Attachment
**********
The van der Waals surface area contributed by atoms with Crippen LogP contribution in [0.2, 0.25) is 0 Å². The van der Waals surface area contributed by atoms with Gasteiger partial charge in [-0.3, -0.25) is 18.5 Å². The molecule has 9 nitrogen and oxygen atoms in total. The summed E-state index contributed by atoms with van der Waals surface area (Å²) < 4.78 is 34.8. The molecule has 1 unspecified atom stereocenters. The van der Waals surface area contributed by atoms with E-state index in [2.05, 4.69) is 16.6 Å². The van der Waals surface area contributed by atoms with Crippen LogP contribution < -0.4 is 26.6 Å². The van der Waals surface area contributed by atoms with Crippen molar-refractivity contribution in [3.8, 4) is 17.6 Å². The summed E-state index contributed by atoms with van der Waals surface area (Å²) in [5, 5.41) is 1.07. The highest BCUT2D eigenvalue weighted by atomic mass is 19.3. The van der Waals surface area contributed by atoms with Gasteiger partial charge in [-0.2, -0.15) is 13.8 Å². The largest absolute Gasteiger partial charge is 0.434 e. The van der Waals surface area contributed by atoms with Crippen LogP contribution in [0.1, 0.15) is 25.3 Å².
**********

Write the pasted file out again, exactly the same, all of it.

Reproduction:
The van der Waals surface area contributed by atoms with Crippen LogP contribution in [0.2, 0.25) is 0 Å². The van der Waals surface area contributed by atoms with Gasteiger partial charge in [-0.3, -0.25) is 18.5 Å². The molecule has 9 nitrogen and oxygen atoms in total. The summed E-state index contributed by atoms with van der Waals surface area (Å²) < 4.78 is 34.8. The molecule has 1 unspecified atom stereocenters. The van der Waals surface area contributed by atoms with E-state index in [2.05, 4.69) is 16.6 Å². The van der Waals surface area contributed by atoms with Crippen LogP contribution < -0.4 is 26.6 Å². The van der Waals surface area contributed by atoms with Crippen molar-refractivity contribution in [3.8, 4) is 17.6 Å². The summed E-state index contributed by atoms with van der Waals surface area (Å²) in [5, 5.41) is 1.07. The highest BCUT2D eigenvalue weighted by atomic mass is 19.3. The van der Waals surface area contributed by atoms with Gasteiger partial charge in [-0.2, -0.15) is 13.8 Å². The largest absolute Gasteiger partial charge is 0.434 e. The van der Waals surface area contributed by atoms with Crippen LogP contribution in [0.1, 0.15) is 25.3 Å².